|Title||Parent-Child Value Similarity in Families with Young Children: The Predictive Power of Prosocial Educational Goals|
Value transmission from one generation to the next is a key issue in every society, but it is not clear which parents are the most successful in transmitting their values to their children. We propose parents’ prosocial educational goals as key predictors of parent-child value similarity and accordingly hypothesized that the more parents wanted their children to endorse values of self-transcendence (helping, supporting, and caring for others) and the less parents wanted their children to endorse the opposing values of self-enhancement (striving for power and achievement), the higher would be parent-child overall value similarity. Findings from two studies of families – Study 1: 261 Swiss families, children aged 7-9 years; Study 2: 157 German families, children aged 6-11 years – confirmed this hypothesis. The effect was even stronger after controlling for values that prevail in the Swiss and German society, respectively. We integrate evidence from this study of values in families with young children with existing findings from studies with adolescent and adult children, and we discuss potential pathways from parents’ educational goals to parent-child value similarity.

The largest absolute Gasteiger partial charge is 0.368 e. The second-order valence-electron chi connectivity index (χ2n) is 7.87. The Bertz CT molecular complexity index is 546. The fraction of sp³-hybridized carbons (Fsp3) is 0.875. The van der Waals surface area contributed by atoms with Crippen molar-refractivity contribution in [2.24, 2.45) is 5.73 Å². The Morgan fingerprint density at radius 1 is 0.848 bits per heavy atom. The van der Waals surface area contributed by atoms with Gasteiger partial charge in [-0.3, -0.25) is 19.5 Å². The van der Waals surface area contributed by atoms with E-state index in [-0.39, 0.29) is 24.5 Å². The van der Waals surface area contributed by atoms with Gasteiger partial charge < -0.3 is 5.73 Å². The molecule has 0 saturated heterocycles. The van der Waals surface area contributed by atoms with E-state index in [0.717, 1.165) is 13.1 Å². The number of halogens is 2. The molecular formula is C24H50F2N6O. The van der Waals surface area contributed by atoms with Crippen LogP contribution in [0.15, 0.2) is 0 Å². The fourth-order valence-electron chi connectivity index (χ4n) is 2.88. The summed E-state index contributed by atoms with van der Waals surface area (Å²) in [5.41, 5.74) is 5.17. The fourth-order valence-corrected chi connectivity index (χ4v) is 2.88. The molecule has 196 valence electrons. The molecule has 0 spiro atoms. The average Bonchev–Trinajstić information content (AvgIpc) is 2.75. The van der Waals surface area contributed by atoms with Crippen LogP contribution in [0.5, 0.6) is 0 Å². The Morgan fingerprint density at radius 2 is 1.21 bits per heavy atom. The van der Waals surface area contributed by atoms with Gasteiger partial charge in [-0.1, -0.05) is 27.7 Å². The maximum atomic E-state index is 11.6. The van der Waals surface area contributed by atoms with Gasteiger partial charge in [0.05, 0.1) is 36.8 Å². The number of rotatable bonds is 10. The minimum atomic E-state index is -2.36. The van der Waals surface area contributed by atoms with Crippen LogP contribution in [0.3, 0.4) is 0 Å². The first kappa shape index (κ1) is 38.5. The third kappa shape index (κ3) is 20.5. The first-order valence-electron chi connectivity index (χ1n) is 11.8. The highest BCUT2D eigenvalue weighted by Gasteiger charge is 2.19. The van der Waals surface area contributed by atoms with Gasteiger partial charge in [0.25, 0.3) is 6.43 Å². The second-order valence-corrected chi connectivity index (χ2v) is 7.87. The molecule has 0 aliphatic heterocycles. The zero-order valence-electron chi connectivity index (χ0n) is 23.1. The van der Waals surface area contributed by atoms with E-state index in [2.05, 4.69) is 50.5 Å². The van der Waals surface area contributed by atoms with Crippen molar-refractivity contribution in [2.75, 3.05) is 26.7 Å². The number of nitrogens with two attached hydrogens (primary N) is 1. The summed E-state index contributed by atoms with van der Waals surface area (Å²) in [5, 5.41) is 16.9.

|Journal||British Journal of Psychology|
|Journal citation||108 (4), pp. 737-756|
|Accepted author manuscript|
|Digital Object Identifier (DOI)||https://doi.org/10.1111/bjop.12238|
|Published online||27 Jan 2017|
|Published||27 Jan 2017|